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Q 4 H. Schildt (3): features v.s. JVM implementation dependence

 
blacksmith
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Dear author,

Some pre-Tiger Java features are platform dependent,
like the thread scheduler, etc.

Does the introduction of these new features make the
Java specifications more stringent for JVM vendors?

Cheers,

Gian Franco Casula
[ August 24, 2004: Message edited by: Gian Franco Casula ]
 
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Originally posted by Gian Franco Casula:
Does the introduction of these new features make the Java specifications more stringent for JVM vendors?



I'm not sure what you mean JVM vendors in your question... As far as I know, Sun is the only one organization, which is responsible for the release of the new JDK...

Will Sun make the new JLS and JVMS more stringent for itself? Correct me, if I am wrong about it...
 
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Sometimes, for performance issues or something special to their own applications or servers, vendors will implement their own JVM, like Microsoft and IBM.

Nick
 
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[GFC]: Does the introduction of these new features make the
Java specifications more stringent for JVM vendors?


For the most part, no. Most of the new features have nothing to do with the JVM; they are mostly implemented by the compiler. I believe there are some required changes to the JVM, like modifications to the class file format, and I think erasure is probably handled at runtime. But in general, I don't think JVM vendors will have too hard a time with the new features. At least, not compared to IDE vendors.

[KKN]: As far as I know, Sun is the only one organization, which is responsible for the release of the new JDK...

Errr, no. Sun is the primary source of java compilers and JVMs, but not the only one. Sun makes JDKs for Windows, Solaris, and Linux. If you run Java on some other platform, e.g. Mac or HP-UX or whatever, you're using a compiler and JVM created by someone else. In many cases I think the code may be extensively adapted from Sun source. But Sun doesn't take responsibility for adapting each JDK to every platform out there. They let the other platform vendors do that. E.g. if you're running HP-UX, you'll probably get a JDK developed by Hewlett-Packard. Furthermore, even for Windows and Linux, there are other compilers, and other JDKs. Perhaps the best-known other compiler is Jikes, originally developed by IBM. As for JVMs - well I haven't paid that much attention to what's available here. But one that comes to mind right away is Microsoft, since that's one of the legal issues Sun and Microsoft were fighting over.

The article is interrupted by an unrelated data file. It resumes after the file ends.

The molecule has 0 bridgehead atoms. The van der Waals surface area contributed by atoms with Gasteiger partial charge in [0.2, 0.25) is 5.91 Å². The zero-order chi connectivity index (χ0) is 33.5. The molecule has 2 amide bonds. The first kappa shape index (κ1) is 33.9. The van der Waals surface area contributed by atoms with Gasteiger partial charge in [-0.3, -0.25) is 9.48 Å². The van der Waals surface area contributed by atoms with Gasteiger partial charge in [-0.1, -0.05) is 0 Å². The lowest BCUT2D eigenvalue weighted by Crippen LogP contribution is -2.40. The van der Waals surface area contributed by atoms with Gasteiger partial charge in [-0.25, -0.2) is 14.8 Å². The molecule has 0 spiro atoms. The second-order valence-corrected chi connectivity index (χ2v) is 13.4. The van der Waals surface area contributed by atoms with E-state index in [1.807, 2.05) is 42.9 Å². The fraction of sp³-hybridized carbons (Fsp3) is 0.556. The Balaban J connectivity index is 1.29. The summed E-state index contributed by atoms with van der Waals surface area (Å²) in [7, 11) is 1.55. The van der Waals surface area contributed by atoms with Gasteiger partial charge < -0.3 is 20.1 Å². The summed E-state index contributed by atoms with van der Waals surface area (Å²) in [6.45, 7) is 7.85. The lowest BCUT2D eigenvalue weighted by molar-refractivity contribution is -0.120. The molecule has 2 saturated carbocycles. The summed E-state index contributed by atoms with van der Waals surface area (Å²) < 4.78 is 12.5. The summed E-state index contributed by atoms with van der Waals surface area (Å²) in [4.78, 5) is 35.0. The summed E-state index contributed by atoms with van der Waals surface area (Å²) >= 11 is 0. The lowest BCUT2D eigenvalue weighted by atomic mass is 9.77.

Ko Ko Naing
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Originally posted by Jim Yingst:
But Sun doesn't take responsibility for adapting each JDK to every platform out there. They let the other platform vendors do that. E.g. if you're running HP-UX, you'll probably get a JDK developed by Hewlett-Packard. Furthermore, even for Windows and Linux, there are other compilers, and other JDKs. Perhaps the best-known other compiler is Jikes, originally developed by IBM.



How can the other vendors developed a JDK for their own platform? Does Sun provide a guidance to develop them? ASAIK, Java is not yet open sourced...

I'm lack of knowledge in this area... :roll:

Any comment and info are welcome....Thanks...
 
Jim Yingst
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[KKN]: Does Sun provide a guidance to develop them?

Yes. E.g. see http://java.sun.com/developer/products/java2cs/ .

ASAIK, Java is not yet open sourced...

It's not licensed under a standard open source license like GPL. But a lot of the source is available for reference. Sun wants Java development tools to exist on all platforms - they just don't have the resources to do it all themselves.
 
Ko Ko Naing
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Originally posted by Jim Yingst:
Yes. E.g. see http://java.sun.com/developer/products/java2cs/ .

It's not licensed under a standard open source license like GPL. But a lot of the source is available for reference. Sun wants Java development tools to exist on all platforms - they just don't have the resources to do it all themselves.



Thanks for the link... I found good info in the link about the license...

Sun is making the Java 2 SDK, Standard Edition source code available to the developer community as part of Sun's Community Source License Program.



So it's called Sun's Community Source License and I got the idea that it's not open source license like GPL... but I heard about the news, probably rumours, that Sun will open source its Java... Well we need to wait and see if it will happen..
 
He was expelled for perverse baking experiments. This tiny ad is a model student:
Java file APIs (DOC, XLS, PDF, and many more)
https://products.aspose.com/total/java
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